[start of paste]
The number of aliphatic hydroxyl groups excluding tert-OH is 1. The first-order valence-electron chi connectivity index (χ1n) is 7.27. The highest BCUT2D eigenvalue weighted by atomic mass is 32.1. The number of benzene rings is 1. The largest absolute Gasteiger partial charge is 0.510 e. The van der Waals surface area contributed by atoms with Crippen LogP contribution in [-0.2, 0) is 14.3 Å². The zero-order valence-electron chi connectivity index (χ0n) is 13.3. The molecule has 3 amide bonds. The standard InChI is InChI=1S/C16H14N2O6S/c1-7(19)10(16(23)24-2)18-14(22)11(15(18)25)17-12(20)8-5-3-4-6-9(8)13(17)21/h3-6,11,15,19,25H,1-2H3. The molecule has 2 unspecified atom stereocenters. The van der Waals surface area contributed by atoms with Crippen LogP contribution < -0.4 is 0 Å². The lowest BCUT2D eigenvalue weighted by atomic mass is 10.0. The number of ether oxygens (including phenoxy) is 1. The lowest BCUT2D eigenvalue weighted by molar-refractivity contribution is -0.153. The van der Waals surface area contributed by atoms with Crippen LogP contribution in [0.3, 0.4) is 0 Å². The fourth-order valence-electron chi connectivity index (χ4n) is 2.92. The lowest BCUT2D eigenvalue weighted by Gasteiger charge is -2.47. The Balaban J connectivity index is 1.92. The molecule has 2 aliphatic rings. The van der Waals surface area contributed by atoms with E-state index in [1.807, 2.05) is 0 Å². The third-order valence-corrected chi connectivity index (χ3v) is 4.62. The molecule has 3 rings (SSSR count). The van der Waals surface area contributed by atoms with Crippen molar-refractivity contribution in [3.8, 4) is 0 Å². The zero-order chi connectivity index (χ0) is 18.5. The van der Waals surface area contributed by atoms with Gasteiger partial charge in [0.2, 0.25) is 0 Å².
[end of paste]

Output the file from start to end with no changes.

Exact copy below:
The number of aliphatic hydroxyl groups excluding tert-OH is 1. The first-order valence-electron chi connectivity index (χ1n) is 7.27. The highest BCUT2D eigenvalue weighted by atomic mass is 32.1. The number of benzene rings is 1. The largest absolute Gasteiger partial charge is 0.510 e. The van der Waals surface area contributed by atoms with Crippen LogP contribution in [-0.2, 0) is 14.3 Å². The zero-order valence-electron chi connectivity index (χ0n) is 13.3. The molecule has 3 amide bonds. The standard InChI is InChI=1S/C16H14N2O6S/c1-7(19)10(16(23)24-2)18-14(22)11(15(18)25)17-12(20)8-5-3-4-6-9(8)13(17)21/h3-6,11,15,19,25H,1-2H3. The molecule has 2 unspecified atom stereocenters. The van der Waals surface area contributed by atoms with Crippen LogP contribution < -0.4 is 0 Å². The lowest BCUT2D eigenvalue weighted by atomic mass is 10.0. The number of ether oxygens (including phenoxy) is 1. The lowest BCUT2D eigenvalue weighted by molar-refractivity contribution is -0.153. The van der Waals surface area contributed by atoms with Crippen LogP contribution in [0.3, 0.4) is 0 Å². The fourth-order valence-electron chi connectivity index (χ4n) is 2.92. The lowest BCUT2D eigenvalue weighted by Gasteiger charge is -2.47. The Balaban J connectivity index is 1.92. The molecule has 2 aliphatic rings. The van der Waals surface area contributed by atoms with E-state index in [1.807, 2.05) is 0 Å². The third-order valence-corrected chi connectivity index (χ3v) is 4.62. The molecule has 3 rings (SSSR count). The van der Waals surface area contributed by atoms with Crippen molar-refractivity contribution in [3.8, 4) is 0 Å². The zero-order chi connectivity index (χ0) is 18.5. The van der Waals surface area contributed by atoms with Gasteiger partial charge in [0.2, 0.25) is 0 Å².